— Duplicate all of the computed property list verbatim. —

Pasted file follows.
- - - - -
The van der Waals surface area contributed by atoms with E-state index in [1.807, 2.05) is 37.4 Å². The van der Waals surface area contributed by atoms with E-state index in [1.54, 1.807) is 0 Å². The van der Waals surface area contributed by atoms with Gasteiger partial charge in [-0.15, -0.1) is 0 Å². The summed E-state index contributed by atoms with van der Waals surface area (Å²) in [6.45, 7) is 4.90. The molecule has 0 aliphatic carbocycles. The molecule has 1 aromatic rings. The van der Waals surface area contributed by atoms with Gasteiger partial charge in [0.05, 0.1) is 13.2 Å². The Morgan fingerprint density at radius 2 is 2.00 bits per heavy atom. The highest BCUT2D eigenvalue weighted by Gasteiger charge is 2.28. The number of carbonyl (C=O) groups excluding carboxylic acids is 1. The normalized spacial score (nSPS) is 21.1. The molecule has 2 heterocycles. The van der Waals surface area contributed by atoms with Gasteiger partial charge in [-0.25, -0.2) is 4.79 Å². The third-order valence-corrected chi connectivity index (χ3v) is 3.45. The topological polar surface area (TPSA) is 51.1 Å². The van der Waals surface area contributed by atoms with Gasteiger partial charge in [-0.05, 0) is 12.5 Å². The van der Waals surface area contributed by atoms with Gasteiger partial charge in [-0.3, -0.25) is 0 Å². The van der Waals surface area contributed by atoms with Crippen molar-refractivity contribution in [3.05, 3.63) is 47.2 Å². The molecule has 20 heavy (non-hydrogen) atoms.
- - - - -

The van der Waals surface area contributed by atoms with E-state index in [1.807, 2.05) is 37.4 Å². The van der Waals surface area contributed by atoms with E-state index in [1.54, 1.807) is 0 Å². The van der Waals surface area contributed by atoms with Gasteiger partial charge in [-0.15, -0.1) is 0 Å². The summed E-state index contributed by atoms with van der Waals surface area (Å²) in [6.45, 7) is 4.90. The molecule has 0 aliphatic carbocycles. The molecule has 1 aromatic rings. The van der Waals surface area contributed by atoms with Gasteiger partial charge in [0.05, 0.1) is 13.2 Å². The Morgan fingerprint density at radius 2 is 2.00 bits per heavy atom. The highest BCUT2D eigenvalue weighted by Gasteiger charge is 2.28. The number of carbonyl (C=O) groups excluding carboxylic acids is 1. The normalized spacial score (nSPS) is 21.1. The molecule has 2 heterocycles. The van der Waals surface area contributed by atoms with Gasteiger partial charge in [-0.25, -0.2) is 4.79 Å². The third-order valence-corrected chi connectivity index (χ3v) is 3.45. The topological polar surface area (TPSA) is 51.1 Å². The van der Waals surface area contributed by atoms with Gasteiger partial charge in [-0.05, 0) is 12.5 Å². The van der Waals surface area contributed by atoms with Gasteiger partial charge in [-0.3, -0.25) is 0 Å². The van der Waals surface area contributed by atoms with Crippen molar-refractivity contribution in [3.05, 3.63) is 47.2 Å². The molecule has 20 heavy (non-hydrogen) atoms.